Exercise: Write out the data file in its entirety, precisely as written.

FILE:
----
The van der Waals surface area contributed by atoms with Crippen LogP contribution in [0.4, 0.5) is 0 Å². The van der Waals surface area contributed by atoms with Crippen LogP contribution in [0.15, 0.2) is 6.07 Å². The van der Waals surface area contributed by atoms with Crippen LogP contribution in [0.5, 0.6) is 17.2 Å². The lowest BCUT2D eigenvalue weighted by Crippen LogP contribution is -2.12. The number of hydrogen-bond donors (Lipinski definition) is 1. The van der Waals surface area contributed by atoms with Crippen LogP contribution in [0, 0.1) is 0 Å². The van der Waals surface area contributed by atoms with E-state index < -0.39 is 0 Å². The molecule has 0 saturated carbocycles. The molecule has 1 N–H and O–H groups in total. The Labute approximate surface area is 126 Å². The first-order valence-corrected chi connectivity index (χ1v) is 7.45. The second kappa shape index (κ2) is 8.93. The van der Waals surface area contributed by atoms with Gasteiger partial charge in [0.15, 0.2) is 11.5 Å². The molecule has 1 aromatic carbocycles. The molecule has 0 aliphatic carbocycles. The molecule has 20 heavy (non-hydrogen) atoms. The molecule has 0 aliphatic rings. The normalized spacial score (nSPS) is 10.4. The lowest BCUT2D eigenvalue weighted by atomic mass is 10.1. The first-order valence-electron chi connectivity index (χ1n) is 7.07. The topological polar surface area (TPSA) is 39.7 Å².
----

The van der Waals surface area contributed by atoms with Crippen LogP contribution in [0.4, 0.5) is 0 Å². The van der Waals surface area contributed by atoms with Crippen LogP contribution in [0.15, 0.2) is 6.07 Å². The van der Waals surface area contributed by atoms with Crippen LogP contribution in [0.5, 0.6) is 17.2 Å². The lowest BCUT2D eigenvalue weighted by Crippen LogP contribution is -2.12. The number of hydrogen-bond donors (Lipinski definition) is 1. The van der Waals surface area contributed by atoms with Crippen LogP contribution in [0, 0.1) is 0 Å². The van der Waals surface area contributed by atoms with E-state index < -0.39 is 0 Å². The molecule has 0 saturated carbocycles. The molecule has 1 N–H and O–H groups in total. The Labute approximate surface area is 126 Å². The first-order valence-corrected chi connectivity index (χ1v) is 7.45. The second kappa shape index (κ2) is 8.93. The van der Waals surface area contributed by atoms with Gasteiger partial charge in [0.15, 0.2) is 11.5 Å². The molecule has 1 aromatic carbocycles. The molecule has 0 aliphatic carbocycles. The molecule has 20 heavy (non-hydrogen) atoms. The molecule has 0 aliphatic rings. The normalized spacial score (nSPS) is 10.4. The lowest BCUT2D eigenvalue weighted by atomic mass is 10.1. The first-order valence-electron chi connectivity index (χ1n) is 7.07. The topological polar surface area (TPSA) is 39.7 Å².